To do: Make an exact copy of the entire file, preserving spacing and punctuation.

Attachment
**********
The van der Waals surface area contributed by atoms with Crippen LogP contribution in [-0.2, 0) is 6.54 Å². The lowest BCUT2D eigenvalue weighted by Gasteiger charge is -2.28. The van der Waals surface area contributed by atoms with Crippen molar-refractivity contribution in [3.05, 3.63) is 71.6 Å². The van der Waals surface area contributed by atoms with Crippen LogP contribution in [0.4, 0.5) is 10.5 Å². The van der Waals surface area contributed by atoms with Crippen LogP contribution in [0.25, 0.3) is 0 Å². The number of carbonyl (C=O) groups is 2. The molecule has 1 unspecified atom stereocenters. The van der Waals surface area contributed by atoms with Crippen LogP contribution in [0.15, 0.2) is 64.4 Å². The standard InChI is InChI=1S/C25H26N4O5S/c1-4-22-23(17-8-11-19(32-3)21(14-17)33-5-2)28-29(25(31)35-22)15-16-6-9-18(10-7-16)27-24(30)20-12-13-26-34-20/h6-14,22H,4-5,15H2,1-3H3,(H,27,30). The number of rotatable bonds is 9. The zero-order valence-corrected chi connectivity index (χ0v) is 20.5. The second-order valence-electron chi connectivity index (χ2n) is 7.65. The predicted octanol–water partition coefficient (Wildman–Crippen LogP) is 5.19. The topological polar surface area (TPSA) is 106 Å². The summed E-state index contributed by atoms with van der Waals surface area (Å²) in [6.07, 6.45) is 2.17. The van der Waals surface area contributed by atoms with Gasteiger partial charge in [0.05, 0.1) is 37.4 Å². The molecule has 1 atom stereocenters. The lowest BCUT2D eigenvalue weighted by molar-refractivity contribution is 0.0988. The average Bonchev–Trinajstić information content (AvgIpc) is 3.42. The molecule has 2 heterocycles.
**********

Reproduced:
The van der Waals surface area contributed by atoms with Crippen LogP contribution in [-0.2, 0) is 6.54 Å². The lowest BCUT2D eigenvalue weighted by Gasteiger charge is -2.28. The van der Waals surface area contributed by atoms with Crippen molar-refractivity contribution in [3.05, 3.63) is 71.6 Å². The van der Waals surface area contributed by atoms with Crippen LogP contribution in [0.4, 0.5) is 10.5 Å². The van der Waals surface area contributed by atoms with Crippen LogP contribution in [0.25, 0.3) is 0 Å². The number of carbonyl (C=O) groups is 2. The molecule has 1 unspecified atom stereocenters. The van der Waals surface area contributed by atoms with Crippen LogP contribution in [0.15, 0.2) is 64.4 Å². The standard InChI is InChI=1S/C25H26N4O5S/c1-4-22-23(17-8-11-19(32-3)21(14-17)33-5-2)28-29(25(31)35-22)15-16-6-9-18(10-7-16)27-24(30)20-12-13-26-34-20/h6-14,22H,4-5,15H2,1-3H3,(H,27,30). The number of rotatable bonds is 9. The zero-order valence-corrected chi connectivity index (χ0v) is 20.5. The second-order valence-electron chi connectivity index (χ2n) is 7.65. The predicted octanol–water partition coefficient (Wildman–Crippen LogP) is 5.19. The topological polar surface area (TPSA) is 106 Å². The summed E-state index contributed by atoms with van der Waals surface area (Å²) in [6.07, 6.45) is 2.17. The van der Waals surface area contributed by atoms with Gasteiger partial charge in [0.05, 0.1) is 37.4 Å². The molecule has 1 atom stereocenters. The lowest BCUT2D eigenvalue weighted by molar-refractivity contribution is 0.0988. The average Bonchev–Trinajstić information content (AvgIpc) is 3.42. The molecule has 2 heterocycles.